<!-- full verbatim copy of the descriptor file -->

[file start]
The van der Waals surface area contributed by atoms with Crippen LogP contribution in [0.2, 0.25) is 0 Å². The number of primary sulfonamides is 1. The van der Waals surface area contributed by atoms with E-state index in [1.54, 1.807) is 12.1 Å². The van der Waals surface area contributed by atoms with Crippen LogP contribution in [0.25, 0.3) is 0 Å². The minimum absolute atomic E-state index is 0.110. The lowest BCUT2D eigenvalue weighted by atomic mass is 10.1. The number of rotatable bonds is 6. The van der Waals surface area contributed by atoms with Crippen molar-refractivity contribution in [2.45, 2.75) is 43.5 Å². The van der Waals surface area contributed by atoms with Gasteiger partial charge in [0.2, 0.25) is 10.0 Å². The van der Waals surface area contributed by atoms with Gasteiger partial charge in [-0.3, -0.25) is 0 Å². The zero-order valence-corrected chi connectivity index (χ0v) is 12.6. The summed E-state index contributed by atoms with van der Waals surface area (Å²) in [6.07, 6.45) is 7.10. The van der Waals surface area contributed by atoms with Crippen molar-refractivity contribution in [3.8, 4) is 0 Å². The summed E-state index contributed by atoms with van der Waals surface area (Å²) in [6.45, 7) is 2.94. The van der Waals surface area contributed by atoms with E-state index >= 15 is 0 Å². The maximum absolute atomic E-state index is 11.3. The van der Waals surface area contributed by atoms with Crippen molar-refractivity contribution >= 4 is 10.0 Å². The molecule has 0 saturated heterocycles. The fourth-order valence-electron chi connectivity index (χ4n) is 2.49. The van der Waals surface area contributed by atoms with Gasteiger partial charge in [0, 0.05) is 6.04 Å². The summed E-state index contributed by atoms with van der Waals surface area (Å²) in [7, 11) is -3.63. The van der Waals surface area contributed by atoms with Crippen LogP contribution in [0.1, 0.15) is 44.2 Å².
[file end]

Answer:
The van der Waals surface area contributed by atoms with Crippen LogP contribution in [0.2, 0.25) is 0 Å². The number of primary sulfonamides is 1. The van der Waals surface area contributed by atoms with E-state index in [1.54, 1.807) is 12.1 Å². The van der Waals surface area contributed by atoms with Crippen LogP contribution in [0.25, 0.3) is 0 Å². The minimum absolute atomic E-state index is 0.110. The lowest BCUT2D eigenvalue weighted by atomic mass is 10.1. The number of rotatable bonds is 6. The van der Waals surface area contributed by atoms with Crippen molar-refractivity contribution in [2.45, 2.75) is 43.5 Å². The van der Waals surface area contributed by atoms with Gasteiger partial charge in [0.2, 0.25) is 10.0 Å². The van der Waals surface area contributed by atoms with Gasteiger partial charge in [-0.3, -0.25) is 0 Å². The zero-order valence-corrected chi connectivity index (χ0v) is 12.6. The summed E-state index contributed by atoms with van der Waals surface area (Å²) in [6.07, 6.45) is 7.10. The van der Waals surface area contributed by atoms with Crippen molar-refractivity contribution in [3.8, 4) is 0 Å². The summed E-state index contributed by atoms with van der Waals surface area (Å²) in [6.45, 7) is 2.94. The van der Waals surface area contributed by atoms with E-state index >= 15 is 0 Å². The maximum absolute atomic E-state index is 11.3. The van der Waals surface area contributed by atoms with Crippen molar-refractivity contribution >= 4 is 10.0 Å². The molecule has 0 saturated heterocycles. The fourth-order valence-electron chi connectivity index (χ4n) is 2.49. The van der Waals surface area contributed by atoms with Gasteiger partial charge in [0, 0.05) is 6.04 Å². The summed E-state index contributed by atoms with van der Waals surface area (Å²) in [7, 11) is -3.63. The van der Waals surface area contributed by atoms with Crippen LogP contribution in [0.1, 0.15) is 44.2 Å².